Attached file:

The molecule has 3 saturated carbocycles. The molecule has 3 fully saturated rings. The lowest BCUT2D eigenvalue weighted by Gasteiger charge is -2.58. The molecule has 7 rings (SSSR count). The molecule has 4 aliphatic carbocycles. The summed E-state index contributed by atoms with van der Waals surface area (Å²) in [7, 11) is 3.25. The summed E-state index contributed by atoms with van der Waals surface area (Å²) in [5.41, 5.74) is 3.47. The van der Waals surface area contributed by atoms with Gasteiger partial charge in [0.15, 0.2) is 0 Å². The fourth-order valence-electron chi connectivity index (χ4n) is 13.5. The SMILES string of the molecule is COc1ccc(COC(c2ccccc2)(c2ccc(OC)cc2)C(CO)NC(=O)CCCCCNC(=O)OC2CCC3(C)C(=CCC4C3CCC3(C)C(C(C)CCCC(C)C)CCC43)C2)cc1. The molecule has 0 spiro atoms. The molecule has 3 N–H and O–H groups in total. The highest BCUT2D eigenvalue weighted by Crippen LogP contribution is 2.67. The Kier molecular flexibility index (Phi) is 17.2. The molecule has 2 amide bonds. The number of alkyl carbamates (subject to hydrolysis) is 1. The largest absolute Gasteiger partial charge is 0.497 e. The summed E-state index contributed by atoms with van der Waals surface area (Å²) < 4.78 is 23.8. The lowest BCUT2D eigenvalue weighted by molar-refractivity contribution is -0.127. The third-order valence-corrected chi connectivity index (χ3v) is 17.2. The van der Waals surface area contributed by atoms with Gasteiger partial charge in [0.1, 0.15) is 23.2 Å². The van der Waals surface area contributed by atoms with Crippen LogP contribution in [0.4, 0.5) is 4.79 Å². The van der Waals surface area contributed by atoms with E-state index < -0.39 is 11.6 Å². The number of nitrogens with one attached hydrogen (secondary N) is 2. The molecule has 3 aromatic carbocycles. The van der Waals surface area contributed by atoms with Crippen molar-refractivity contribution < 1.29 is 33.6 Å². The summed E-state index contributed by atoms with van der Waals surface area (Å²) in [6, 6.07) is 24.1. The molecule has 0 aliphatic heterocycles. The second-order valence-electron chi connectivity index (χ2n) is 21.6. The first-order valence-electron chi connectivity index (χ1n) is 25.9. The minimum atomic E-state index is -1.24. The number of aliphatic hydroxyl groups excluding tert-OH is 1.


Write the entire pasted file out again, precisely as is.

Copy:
The molecule has 3 saturated carbocycles. The molecule has 3 fully saturated rings. The lowest BCUT2D eigenvalue weighted by Gasteiger charge is -2.58. The molecule has 7 rings (SSSR count). The molecule has 4 aliphatic carbocycles. The summed E-state index contributed by atoms with van der Waals surface area (Å²) in [7, 11) is 3.25. The summed E-state index contributed by atoms with van der Waals surface area (Å²) in [5.41, 5.74) is 3.47. The van der Waals surface area contributed by atoms with Gasteiger partial charge in [0.15, 0.2) is 0 Å². The fourth-order valence-electron chi connectivity index (χ4n) is 13.5. The SMILES string of the molecule is COc1ccc(COC(c2ccccc2)(c2ccc(OC)cc2)C(CO)NC(=O)CCCCCNC(=O)OC2CCC3(C)C(=CCC4C3CCC3(C)C(C(C)CCCC(C)C)CCC43)C2)cc1. The molecule has 0 spiro atoms. The molecule has 3 N–H and O–H groups in total. The highest BCUT2D eigenvalue weighted by Crippen LogP contribution is 2.67. The Kier molecular flexibility index (Phi) is 17.2. The molecule has 2 amide bonds. The number of alkyl carbamates (subject to hydrolysis) is 1. The largest absolute Gasteiger partial charge is 0.497 e. The summed E-state index contributed by atoms with van der Waals surface area (Å²) < 4.78 is 23.8. The lowest BCUT2D eigenvalue weighted by molar-refractivity contribution is -0.127. The third-order valence-corrected chi connectivity index (χ3v) is 17.2. The van der Waals surface area contributed by atoms with Gasteiger partial charge in [0.1, 0.15) is 23.2 Å². The van der Waals surface area contributed by atoms with Crippen LogP contribution in [0.4, 0.5) is 4.79 Å². The van der Waals surface area contributed by atoms with E-state index < -0.39 is 11.6 Å². The number of nitrogens with one attached hydrogen (secondary N) is 2. The molecule has 3 aromatic carbocycles. The van der Waals surface area contributed by atoms with Crippen molar-refractivity contribution < 1.29 is 33.6 Å². The summed E-state index contributed by atoms with van der Waals surface area (Å²) in [6, 6.07) is 24.1. The molecule has 0 aliphatic heterocycles. The second-order valence-electron chi connectivity index (χ2n) is 21.6. The first-order valence-electron chi connectivity index (χ1n) is 25.9. The minimum atomic E-state index is -1.24. The number of aliphatic hydroxyl groups excluding tert-OH is 1.